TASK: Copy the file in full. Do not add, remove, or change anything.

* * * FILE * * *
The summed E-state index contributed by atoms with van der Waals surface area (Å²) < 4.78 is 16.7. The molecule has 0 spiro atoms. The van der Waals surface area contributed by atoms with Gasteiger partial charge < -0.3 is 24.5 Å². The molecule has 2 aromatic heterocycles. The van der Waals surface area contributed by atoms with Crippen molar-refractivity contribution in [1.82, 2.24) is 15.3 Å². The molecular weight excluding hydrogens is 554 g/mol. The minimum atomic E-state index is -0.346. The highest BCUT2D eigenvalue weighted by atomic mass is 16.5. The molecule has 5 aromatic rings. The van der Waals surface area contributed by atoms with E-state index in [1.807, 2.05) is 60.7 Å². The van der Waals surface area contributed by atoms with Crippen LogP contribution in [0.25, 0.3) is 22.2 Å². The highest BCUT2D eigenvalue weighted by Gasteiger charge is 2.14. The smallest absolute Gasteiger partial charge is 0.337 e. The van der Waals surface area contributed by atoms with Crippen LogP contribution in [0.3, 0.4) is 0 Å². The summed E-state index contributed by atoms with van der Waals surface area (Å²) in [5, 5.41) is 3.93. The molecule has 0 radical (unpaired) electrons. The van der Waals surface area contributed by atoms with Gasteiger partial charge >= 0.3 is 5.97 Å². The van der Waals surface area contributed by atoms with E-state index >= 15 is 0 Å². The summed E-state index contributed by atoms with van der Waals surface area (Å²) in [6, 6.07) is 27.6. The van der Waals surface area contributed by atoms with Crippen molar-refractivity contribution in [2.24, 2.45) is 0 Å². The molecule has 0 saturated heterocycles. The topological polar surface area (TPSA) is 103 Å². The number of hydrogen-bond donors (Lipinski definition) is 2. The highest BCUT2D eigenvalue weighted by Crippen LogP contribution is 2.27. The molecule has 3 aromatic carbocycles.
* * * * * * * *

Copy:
The summed E-state index contributed by atoms with van der Waals surface area (Å²) < 4.78 is 16.7. The molecule has 0 spiro atoms. The van der Waals surface area contributed by atoms with Gasteiger partial charge < -0.3 is 24.5 Å². The molecule has 2 aromatic heterocycles. The van der Waals surface area contributed by atoms with Crippen molar-refractivity contribution in [1.82, 2.24) is 15.3 Å². The molecular weight excluding hydrogens is 554 g/mol. The minimum atomic E-state index is -0.346. The highest BCUT2D eigenvalue weighted by atomic mass is 16.5. The molecule has 5 aromatic rings. The van der Waals surface area contributed by atoms with E-state index in [1.807, 2.05) is 60.7 Å². The van der Waals surface area contributed by atoms with Crippen LogP contribution in [0.25, 0.3) is 22.2 Å². The highest BCUT2D eigenvalue weighted by Gasteiger charge is 2.14. The smallest absolute Gasteiger partial charge is 0.337 e. The van der Waals surface area contributed by atoms with Crippen LogP contribution in [0.3, 0.4) is 0 Å². The summed E-state index contributed by atoms with van der Waals surface area (Å²) in [5, 5.41) is 3.93. The molecule has 0 radical (unpaired) electrons. The van der Waals surface area contributed by atoms with Gasteiger partial charge >= 0.3 is 5.97 Å². The van der Waals surface area contributed by atoms with E-state index >= 15 is 0 Å². The summed E-state index contributed by atoms with van der Waals surface area (Å²) in [6, 6.07) is 27.6. The van der Waals surface area contributed by atoms with Crippen molar-refractivity contribution in [2.24, 2.45) is 0 Å². The molecule has 0 saturated heterocycles. The topological polar surface area (TPSA) is 103 Å². The number of hydrogen-bond donors (Lipinski definition) is 2. The highest BCUT2D eigenvalue weighted by Crippen LogP contribution is 2.27. The molecule has 3 aromatic carbocycles.